It is time we had clarity and complete information given by people who bother to find out what the true facts are, not incompetence and fudging by lazy people who hide behind grey areas.

Comment: ‘I want, does not get’.

February 17, 2019

Many of us learned as children that just because we want something, it does not follow that we will, or should, get what we want. One may want to live in a castle, but as we well know, it is very unlikely to happen to many of us.

Recently, a young girl left home against her parents’ and her country’s will, to join known terrorists in a far off land. She was not kidnapped and while she may have been persuaded to go, she certainly did not have to leave her home for her new terrorist cause.

Recently, she wanted to come back to the UK to have her baby. Unfortunately for her, she has apparently already given birth so the need is probably not so urgent.  However, the presumption that because she wanted to come home, she should, remains, and the question of what to do about all the other British citizens who rejected their British origins and code of behaviour to join the terrorists and now want to come home still remains.

In addition, President Trump has dared to declare a State of Emergency simply because he has been unable to get what he wants – funding for his wall between the USA and Mexico.

While it is tempting to say that they have made their beds so they should lie in them, this offers no solution. If we are to remain human, we should feel some compassion for those who are suffering and perhaps go some way towards understanding why someone wants something. However, this also does not mean that we should give in immediately to people who say what they want and expect it. The solution lies in improving the situation where they are. The refugee camp in Syria should be made more habitable and hygienic for the refugees. Trump should be persuaded not to be so impatient and be ready to save up for his project while still seeing to the other needs of his citizens.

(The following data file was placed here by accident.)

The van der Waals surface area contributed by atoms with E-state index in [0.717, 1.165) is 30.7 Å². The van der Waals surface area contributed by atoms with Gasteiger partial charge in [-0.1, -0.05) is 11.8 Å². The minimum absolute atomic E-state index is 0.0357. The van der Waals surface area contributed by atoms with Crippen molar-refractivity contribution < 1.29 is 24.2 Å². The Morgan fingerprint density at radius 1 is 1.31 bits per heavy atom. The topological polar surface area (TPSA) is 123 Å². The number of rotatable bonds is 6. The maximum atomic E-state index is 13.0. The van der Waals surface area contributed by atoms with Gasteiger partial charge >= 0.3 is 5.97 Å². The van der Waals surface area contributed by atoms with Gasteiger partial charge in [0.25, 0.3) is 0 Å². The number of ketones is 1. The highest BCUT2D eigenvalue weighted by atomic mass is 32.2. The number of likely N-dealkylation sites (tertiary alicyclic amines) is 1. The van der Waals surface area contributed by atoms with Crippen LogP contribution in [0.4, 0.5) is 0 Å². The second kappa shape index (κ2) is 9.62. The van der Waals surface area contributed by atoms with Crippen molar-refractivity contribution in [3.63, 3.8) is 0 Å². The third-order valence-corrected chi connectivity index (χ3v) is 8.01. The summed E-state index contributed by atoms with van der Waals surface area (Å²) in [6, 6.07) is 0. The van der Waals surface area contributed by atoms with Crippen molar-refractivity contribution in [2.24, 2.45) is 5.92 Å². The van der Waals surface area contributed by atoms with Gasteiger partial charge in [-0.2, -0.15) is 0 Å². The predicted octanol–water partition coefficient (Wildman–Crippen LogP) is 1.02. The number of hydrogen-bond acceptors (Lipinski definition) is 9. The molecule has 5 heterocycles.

There has probably never been a time when war hasn’t been waged in some part of the world. War is destructive but when the ideology of a people is to kill outsiders, to deny people’s human rights or to injure and maim them for the slightest misdemeanour, someone somehow has to make a stand against them. If the world authorities really wanted to, they could alleviate much of the suffering that exists now and has done for years. What is missing is a strong will to act and to act selflessly. It is time the world authorities made an effort to make a real difference and not rely on charities many of which are bravely trying to tackle the problems alone.

Comment: social media and religious communities are not competitors for our beliefs.